FIG. 4 depicts a block diagram of an architecture 400 corresponding in some respects to method 300, according to the present illustrative embodiment. Architecture 400 includes training data corpus 401, a corpus of training data comprising non-native-like sentences; feature extractor 403, which extracts, or processes and measures, features or characteristics of the training data corpus 401; and classification algorithm 405, which models the measured characteristics to create classifier 407. Classifier 407 is thereby trained to automatically detect text containing non-native-like properties of usage and errors typical of non-native language use, and distinguish non-native-type errors from native-type errors.
A system such as architecture 400 of FIG. 4, for receiving a set of sentences comprising non-native usage of a language, measuring features of the sentences, and using the measured features to define a classifier that models usage similar to the measured features, may be embodied as executable instructions stored on a medium, in one illustrative embodiment. Such executable instructions may be stored on a medium readable by a computing device, such as those embodied in FIGS. 1 and 2 as ROM 131, operating system 134, application programs 135, other program modules 136, program data 137, user input interface 160, remote application programs 185, operating system 212, applications 214, or object store 216, for example. Such executable instructions may be readable by a computing device, wherein the executable instructions enable a computing device to carry out the functions indicated for architecture 400 in FIG. 4, or to perform the method 300 of FIG. 3, for example.
Architecture 400 includes training data corpus 401, a corpus of training data comprising non-native usage sentences, or sentences exhibiting usage errors typical of non-fluent, non-native speakers of the language in which the sentences are written or spoken. The non-native-like training data corpus 401 may be modeled by itself as a basis for architecture 400, resulting in classifier 407 being a one-class classifier; or, the training data corpus 401 may also be used to compile a parallel native usage revised training data corpus 411, and both training data corpora may be modeled to create classifier 407 as a two-class classifier. The revised training data corpus 411 is described further below.
Architecture 400 further includes feature extractor 403, which extracts features of the non-native-like sentences. Feature extractor 403 corresponds to step 303 of measuring characteristics of the corpus; the features it extracts are characteristics that are processed and measured. The extracted features are stored and compiled as the basis used and modeled by classification algorithm 405 to assemble classifier 407, which incorporates a model of the non-native language usage based on the stored characteristics. The classifier 407 may then be used for indicating non-native usage of the language. Any new data that fit the model of non-native language usage of classifier 407 are classified as “in-class”, or within the class modeled by classifier 407. New data indicated to be “in-class” are therefore classified as non-native usage. Data that do not fit the learned model of classifier 407 are classified as “out-of-class”, or, in this case, as native-like usage, in this illustrative, one-class classifier embodiment.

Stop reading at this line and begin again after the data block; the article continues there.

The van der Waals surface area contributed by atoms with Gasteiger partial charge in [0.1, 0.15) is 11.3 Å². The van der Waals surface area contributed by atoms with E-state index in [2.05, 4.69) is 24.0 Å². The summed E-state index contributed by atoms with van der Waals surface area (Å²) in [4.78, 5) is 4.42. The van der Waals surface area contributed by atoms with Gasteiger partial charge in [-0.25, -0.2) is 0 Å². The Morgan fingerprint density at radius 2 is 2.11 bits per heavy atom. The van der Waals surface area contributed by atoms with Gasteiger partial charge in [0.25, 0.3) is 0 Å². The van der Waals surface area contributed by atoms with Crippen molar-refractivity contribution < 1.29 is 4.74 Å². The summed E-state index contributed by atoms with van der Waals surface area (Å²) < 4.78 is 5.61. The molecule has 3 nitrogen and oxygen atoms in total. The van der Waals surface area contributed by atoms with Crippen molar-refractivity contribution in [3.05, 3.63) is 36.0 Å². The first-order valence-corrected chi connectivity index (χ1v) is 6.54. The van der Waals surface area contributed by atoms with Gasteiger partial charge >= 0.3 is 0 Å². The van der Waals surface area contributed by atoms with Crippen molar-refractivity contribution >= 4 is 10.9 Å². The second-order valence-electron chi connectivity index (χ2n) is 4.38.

A wide variety of characteristics of the training data corpus 401, representing a wide variety of stylistic and usage properties may be measured and stored by feature extractor 403. Some illustrative examples of these characteristics are indicated in feature extractor component 421, which is described further below. A large set of different characteristics may be measured for the same training data. Measuring characteristics and using them to model language usage prevents the need to manually define rules or patterns of non-native usage. Instead, the characteristics are automatically defined and modeled by architecture 400.
Classification algorithm 405 prepares an effective model for the sentences of the training data corpus 401 and encodes them into classifier 407, in this illustrative embodiment. Classification algorithm 405 may accomplish this by computing a model of a set of measured characteristics corresponding to each sentence, with quantified values representing the incidence of those characteristics, for example. This collection of characteristics and/or values representing them may be represented in the form of feature vectors. Each feature vector from the training data corpus 401 may be passed into the classification algorithm 405 to contribute to specifying the classifier 407.